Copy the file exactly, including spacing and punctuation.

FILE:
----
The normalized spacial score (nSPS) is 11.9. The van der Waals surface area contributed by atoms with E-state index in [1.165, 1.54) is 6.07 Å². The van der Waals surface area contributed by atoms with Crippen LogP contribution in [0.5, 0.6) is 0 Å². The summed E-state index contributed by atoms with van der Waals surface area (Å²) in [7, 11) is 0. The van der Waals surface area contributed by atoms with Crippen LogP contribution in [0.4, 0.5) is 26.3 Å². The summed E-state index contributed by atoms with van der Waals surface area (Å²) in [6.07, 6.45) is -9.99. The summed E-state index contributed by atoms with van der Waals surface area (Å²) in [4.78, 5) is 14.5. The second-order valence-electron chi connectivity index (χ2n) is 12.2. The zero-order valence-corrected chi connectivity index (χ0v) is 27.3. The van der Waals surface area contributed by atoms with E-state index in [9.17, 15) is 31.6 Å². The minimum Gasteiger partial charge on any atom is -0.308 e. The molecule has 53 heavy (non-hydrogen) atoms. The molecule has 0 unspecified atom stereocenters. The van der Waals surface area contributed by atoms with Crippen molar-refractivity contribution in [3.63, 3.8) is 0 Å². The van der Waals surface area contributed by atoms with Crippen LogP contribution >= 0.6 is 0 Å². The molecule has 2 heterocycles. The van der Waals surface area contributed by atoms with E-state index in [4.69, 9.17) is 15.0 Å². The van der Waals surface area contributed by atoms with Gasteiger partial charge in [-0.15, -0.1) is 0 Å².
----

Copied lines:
The normalized spacial score (nSPS) is 11.9. The van der Waals surface area contributed by atoms with E-state index in [1.165, 1.54) is 6.07 Å². The van der Waals surface area contributed by atoms with Crippen LogP contribution in [0.5, 0.6) is 0 Å². The summed E-state index contributed by atoms with van der Waals surface area (Å²) in [7, 11) is 0. The van der Waals surface area contributed by atoms with Crippen LogP contribution in [0.4, 0.5) is 26.3 Å². The summed E-state index contributed by atoms with van der Waals surface area (Å²) in [6.07, 6.45) is -9.99. The summed E-state index contributed by atoms with van der Waals surface area (Å²) in [4.78, 5) is 14.5. The second-order valence-electron chi connectivity index (χ2n) is 12.2. The zero-order valence-corrected chi connectivity index (χ0v) is 27.3. The van der Waals surface area contributed by atoms with E-state index in [9.17, 15) is 31.6 Å². The minimum Gasteiger partial charge on any atom is -0.308 e. The molecule has 53 heavy (non-hydrogen) atoms. The molecule has 0 unspecified atom stereocenters. The van der Waals surface area contributed by atoms with Crippen molar-refractivity contribution in [3.63, 3.8) is 0 Å². The van der Waals surface area contributed by atoms with Crippen LogP contribution >= 0.6 is 0 Å². The molecule has 2 heterocycles. The van der Waals surface area contributed by atoms with E-state index in [4.69, 9.17) is 15.0 Å². The van der Waals surface area contributed by atoms with Gasteiger partial charge in [-0.15, -0.1) is 0 Å².